His wife, June Madsen Loberg, died in 1978. The had been married 38 years.
Survivors include two sons, Bruce Loberg of
Alexandria and John Loberg of Staples, Minn.; and two grandchildren.
By Captain Elizabeth Ortiz
11th Wing Public Affairs
Elements of Bolling's ceremonial mission performed a fitting military funeral Monday at Arlington National Cemetery, Virginia, for retired Air Force Colonel Edwin A. Loberg, a former World War II pilot and Bolling Chief of Staff.
Beneath an overcast and rainy sky, the U.S. Air Force Honor Guard's Ceremonial Flight and the U.S. Air Force Band's Ceremonial Brass laid Colonel Loberg to rest amidst the freshly turned soil with full military honors in the presence of dozens of his family members and friends.
11th Wing Commander Colonel Duane A. Jones, with his wife Jan and their children, and Chief Master Sergeant Jonathan E. Hake, the 11th Wing Command Chief Master Sergeant, attended the funeral on behalf of the wing.
As the Ceremonial Brass played "God Bless America," members of the Honor Guard positioned themselves with their rifles ready to pay tribute to the horse-drawn caisson bearing the World War II hero's remains. The 11th Operations Group commander, Colonel Douglas Lengenfelder, served as the officer in charge of troops. All were garbed in ceremonial blue rain gear.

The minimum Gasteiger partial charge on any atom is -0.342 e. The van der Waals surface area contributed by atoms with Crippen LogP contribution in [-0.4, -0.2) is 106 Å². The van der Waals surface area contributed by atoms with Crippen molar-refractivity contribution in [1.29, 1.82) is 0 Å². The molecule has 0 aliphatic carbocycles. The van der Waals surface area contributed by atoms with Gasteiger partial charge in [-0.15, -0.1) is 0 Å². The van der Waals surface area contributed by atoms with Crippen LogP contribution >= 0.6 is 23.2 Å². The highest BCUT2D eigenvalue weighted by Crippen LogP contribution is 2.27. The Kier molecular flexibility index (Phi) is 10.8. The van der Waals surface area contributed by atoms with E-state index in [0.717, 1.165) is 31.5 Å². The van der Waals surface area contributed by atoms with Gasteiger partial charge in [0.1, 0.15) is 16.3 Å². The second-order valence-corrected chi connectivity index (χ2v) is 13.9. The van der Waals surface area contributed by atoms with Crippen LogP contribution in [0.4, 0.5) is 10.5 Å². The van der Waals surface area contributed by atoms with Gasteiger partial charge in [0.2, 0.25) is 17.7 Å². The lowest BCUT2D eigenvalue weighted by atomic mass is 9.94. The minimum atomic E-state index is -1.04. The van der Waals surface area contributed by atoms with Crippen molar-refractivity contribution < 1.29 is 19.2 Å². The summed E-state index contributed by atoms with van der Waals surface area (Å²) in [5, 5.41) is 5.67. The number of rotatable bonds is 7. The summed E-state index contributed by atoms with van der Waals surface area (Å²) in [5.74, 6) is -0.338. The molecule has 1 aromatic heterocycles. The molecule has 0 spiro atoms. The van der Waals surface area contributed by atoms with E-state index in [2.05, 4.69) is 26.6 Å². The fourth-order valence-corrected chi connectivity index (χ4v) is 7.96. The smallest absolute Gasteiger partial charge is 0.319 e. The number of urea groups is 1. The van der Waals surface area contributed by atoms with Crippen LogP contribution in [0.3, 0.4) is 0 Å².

"Colonel Loberg answered the call to save the world," said Chaplain (Colonel) David Broyles, senior chaplain for the 11th Operations Group's ANC Chaplains Office. "He was a hero in the truest sense of the word."
A survivor of Pearl Harbor, Colonel Loberg went on to fly 90 combat missions in B-17 Flying Fortress and B-29 Superfortress aircraft around the South Pacific as part of the 26th Bombardment Squadron (Heavy), 11th Bombardment Group (Heavy) -- Bolling's earliest flying ancestor.
A 45-minute dogfight on October 23, 1942, made Colonel Loberg part of Air Force history. While highly unusual for a bomber to engage in a dogfight, then-Lieutenant Loberg did just that in his B-17 against a Japanese "flying boat" (Kawanishi H6K Mavis) attacking a U.S. Navy patrol bomber out at sea.